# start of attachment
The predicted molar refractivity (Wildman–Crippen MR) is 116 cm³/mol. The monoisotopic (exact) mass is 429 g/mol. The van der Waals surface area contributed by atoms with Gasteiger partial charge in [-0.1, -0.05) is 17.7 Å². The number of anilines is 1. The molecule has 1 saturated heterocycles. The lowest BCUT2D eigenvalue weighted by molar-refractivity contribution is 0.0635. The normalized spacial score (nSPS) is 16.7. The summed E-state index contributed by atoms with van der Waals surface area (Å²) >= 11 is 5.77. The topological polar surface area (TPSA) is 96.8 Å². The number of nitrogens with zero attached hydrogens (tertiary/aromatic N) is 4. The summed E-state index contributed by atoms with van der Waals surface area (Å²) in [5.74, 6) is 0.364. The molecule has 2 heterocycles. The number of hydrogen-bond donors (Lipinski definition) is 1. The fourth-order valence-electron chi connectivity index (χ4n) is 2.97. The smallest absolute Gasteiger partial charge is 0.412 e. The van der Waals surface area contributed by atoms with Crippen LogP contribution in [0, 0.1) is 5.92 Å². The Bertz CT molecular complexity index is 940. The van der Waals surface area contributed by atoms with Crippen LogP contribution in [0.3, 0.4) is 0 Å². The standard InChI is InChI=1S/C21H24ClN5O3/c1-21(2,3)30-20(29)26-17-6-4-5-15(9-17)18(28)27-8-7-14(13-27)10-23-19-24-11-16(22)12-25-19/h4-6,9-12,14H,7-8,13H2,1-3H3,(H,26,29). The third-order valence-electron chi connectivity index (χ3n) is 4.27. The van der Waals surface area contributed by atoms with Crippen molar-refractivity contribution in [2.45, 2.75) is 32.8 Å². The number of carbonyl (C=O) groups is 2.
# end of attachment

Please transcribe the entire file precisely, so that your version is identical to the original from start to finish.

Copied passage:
The predicted molar refractivity (Wildman–Crippen MR) is 116 cm³/mol. The monoisotopic (exact) mass is 429 g/mol. The van der Waals surface area contributed by atoms with Gasteiger partial charge in [-0.1, -0.05) is 17.7 Å². The number of anilines is 1. The molecule has 1 saturated heterocycles. The lowest BCUT2D eigenvalue weighted by molar-refractivity contribution is 0.0635. The normalized spacial score (nSPS) is 16.7. The summed E-state index contributed by atoms with van der Waals surface area (Å²) >= 11 is 5.77. The topological polar surface area (TPSA) is 96.8 Å². The number of nitrogens with zero attached hydrogens (tertiary/aromatic N) is 4. The summed E-state index contributed by atoms with van der Waals surface area (Å²) in [5.74, 6) is 0.364. The molecule has 2 heterocycles. The number of hydrogen-bond donors (Lipinski definition) is 1. The fourth-order valence-electron chi connectivity index (χ4n) is 2.97. The smallest absolute Gasteiger partial charge is 0.412 e. The van der Waals surface area contributed by atoms with Crippen LogP contribution in [0, 0.1) is 5.92 Å². The Bertz CT molecular complexity index is 940. The van der Waals surface area contributed by atoms with Crippen LogP contribution in [0.3, 0.4) is 0 Å². The standard InChI is InChI=1S/C21H24ClN5O3/c1-21(2,3)30-20(29)26-17-6-4-5-15(9-17)18(28)27-8-7-14(13-27)10-23-19-24-11-16(22)12-25-19/h4-6,9-12,14H,7-8,13H2,1-3H3,(H,26,29). The third-order valence-electron chi connectivity index (χ3n) is 4.27. The van der Waals surface area contributed by atoms with Crippen molar-refractivity contribution in [2.45, 2.75) is 32.8 Å². The number of carbonyl (C=O) groups is 2.